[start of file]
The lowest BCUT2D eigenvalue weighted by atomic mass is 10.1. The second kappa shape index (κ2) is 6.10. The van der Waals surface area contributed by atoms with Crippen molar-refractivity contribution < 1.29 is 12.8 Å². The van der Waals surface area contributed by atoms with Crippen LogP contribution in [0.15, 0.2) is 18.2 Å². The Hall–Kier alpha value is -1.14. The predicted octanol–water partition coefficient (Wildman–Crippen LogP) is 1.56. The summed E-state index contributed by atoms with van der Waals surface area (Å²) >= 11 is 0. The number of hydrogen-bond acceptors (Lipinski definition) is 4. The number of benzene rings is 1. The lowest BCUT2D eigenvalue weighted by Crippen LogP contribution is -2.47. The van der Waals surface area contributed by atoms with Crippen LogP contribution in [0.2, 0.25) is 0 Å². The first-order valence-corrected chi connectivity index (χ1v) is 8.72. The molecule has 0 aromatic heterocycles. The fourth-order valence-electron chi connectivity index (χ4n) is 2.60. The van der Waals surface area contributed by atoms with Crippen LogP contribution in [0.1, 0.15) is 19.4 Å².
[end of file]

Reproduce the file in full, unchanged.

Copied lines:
The lowest BCUT2D eigenvalue weighted by atomic mass is 10.1. The second kappa shape index (κ2) is 6.10. The van der Waals surface area contributed by atoms with Crippen molar-refractivity contribution < 1.29 is 12.8 Å². The van der Waals surface area contributed by atoms with Crippen LogP contribution in [0.15, 0.2) is 18.2 Å². The Hall–Kier alpha value is -1.14. The predicted octanol–water partition coefficient (Wildman–Crippen LogP) is 1.56. The summed E-state index contributed by atoms with van der Waals surface area (Å²) >= 11 is 0. The number of hydrogen-bond acceptors (Lipinski definition) is 4. The number of benzene rings is 1. The lowest BCUT2D eigenvalue weighted by Crippen LogP contribution is -2.47. The van der Waals surface area contributed by atoms with Crippen LogP contribution in [0.2, 0.25) is 0 Å². The first-order valence-corrected chi connectivity index (χ1v) is 8.72. The molecule has 0 aromatic heterocycles. The fourth-order valence-electron chi connectivity index (χ4n) is 2.60. The van der Waals surface area contributed by atoms with Crippen LogP contribution in [0.1, 0.15) is 19.4 Å².